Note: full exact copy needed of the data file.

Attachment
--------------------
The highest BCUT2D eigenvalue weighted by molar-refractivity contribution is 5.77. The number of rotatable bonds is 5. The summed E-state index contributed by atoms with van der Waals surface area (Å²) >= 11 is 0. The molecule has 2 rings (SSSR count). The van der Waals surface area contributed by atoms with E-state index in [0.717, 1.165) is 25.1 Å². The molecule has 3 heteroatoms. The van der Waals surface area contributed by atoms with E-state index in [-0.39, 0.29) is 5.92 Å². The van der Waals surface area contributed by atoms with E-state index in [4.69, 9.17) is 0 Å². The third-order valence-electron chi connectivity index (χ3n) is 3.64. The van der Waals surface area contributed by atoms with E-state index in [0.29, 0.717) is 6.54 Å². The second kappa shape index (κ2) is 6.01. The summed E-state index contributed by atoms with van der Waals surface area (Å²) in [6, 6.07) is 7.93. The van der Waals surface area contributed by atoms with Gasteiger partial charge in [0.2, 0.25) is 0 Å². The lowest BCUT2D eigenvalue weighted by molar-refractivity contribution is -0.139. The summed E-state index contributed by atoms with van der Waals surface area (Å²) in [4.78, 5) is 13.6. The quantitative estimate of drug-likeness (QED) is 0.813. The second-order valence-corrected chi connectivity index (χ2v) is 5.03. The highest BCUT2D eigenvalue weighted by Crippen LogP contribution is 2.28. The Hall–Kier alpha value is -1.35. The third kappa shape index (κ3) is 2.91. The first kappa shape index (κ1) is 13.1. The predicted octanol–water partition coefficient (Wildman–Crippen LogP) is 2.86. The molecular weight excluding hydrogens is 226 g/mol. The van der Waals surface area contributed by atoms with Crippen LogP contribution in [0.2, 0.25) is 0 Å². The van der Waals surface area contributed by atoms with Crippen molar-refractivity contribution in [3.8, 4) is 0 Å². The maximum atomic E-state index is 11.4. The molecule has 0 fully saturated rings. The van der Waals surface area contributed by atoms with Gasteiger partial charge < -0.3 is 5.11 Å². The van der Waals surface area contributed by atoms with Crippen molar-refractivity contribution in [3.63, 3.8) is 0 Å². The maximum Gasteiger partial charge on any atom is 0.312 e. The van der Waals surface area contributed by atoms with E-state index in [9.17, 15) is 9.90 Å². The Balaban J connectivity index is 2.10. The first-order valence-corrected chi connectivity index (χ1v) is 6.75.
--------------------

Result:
The highest BCUT2D eigenvalue weighted by molar-refractivity contribution is 5.77. The number of rotatable bonds is 5. The summed E-state index contributed by atoms with van der Waals surface area (Å²) >= 11 is 0. The molecule has 2 rings (SSSR count). The van der Waals surface area contributed by atoms with E-state index in [0.717, 1.165) is 25.1 Å². The molecule has 3 heteroatoms. The van der Waals surface area contributed by atoms with E-state index in [-0.39, 0.29) is 5.92 Å². The van der Waals surface area contributed by atoms with E-state index in [4.69, 9.17) is 0 Å². The third-order valence-electron chi connectivity index (χ3n) is 3.64. The van der Waals surface area contributed by atoms with E-state index in [0.29, 0.717) is 6.54 Å². The second kappa shape index (κ2) is 6.01. The summed E-state index contributed by atoms with van der Waals surface area (Å²) in [6, 6.07) is 7.93. The van der Waals surface area contributed by atoms with Gasteiger partial charge in [0.2, 0.25) is 0 Å². The lowest BCUT2D eigenvalue weighted by molar-refractivity contribution is -0.139. The summed E-state index contributed by atoms with van der Waals surface area (Å²) in [4.78, 5) is 13.6. The quantitative estimate of drug-likeness (QED) is 0.813. The second-order valence-corrected chi connectivity index (χ2v) is 5.03. The highest BCUT2D eigenvalue weighted by Crippen LogP contribution is 2.28. The Hall–Kier alpha value is -1.35. The third kappa shape index (κ3) is 2.91. The first kappa shape index (κ1) is 13.1. The predicted octanol–water partition coefficient (Wildman–Crippen LogP) is 2.86. The molecular weight excluding hydrogens is 226 g/mol. The van der Waals surface area contributed by atoms with Crippen LogP contribution in [0.2, 0.25) is 0 Å². The van der Waals surface area contributed by atoms with Crippen molar-refractivity contribution in [3.8, 4) is 0 Å². The maximum atomic E-state index is 11.4. The molecule has 0 fully saturated rings. The van der Waals surface area contributed by atoms with Gasteiger partial charge < -0.3 is 5.11 Å². The van der Waals surface area contributed by atoms with Crippen molar-refractivity contribution in [3.63, 3.8) is 0 Å². The maximum Gasteiger partial charge on any atom is 0.312 e. The van der Waals surface area contributed by atoms with E-state index in [9.17, 15) is 9.90 Å². The Balaban J connectivity index is 2.10. The first-order valence-corrected chi connectivity index (χ1v) is 6.75.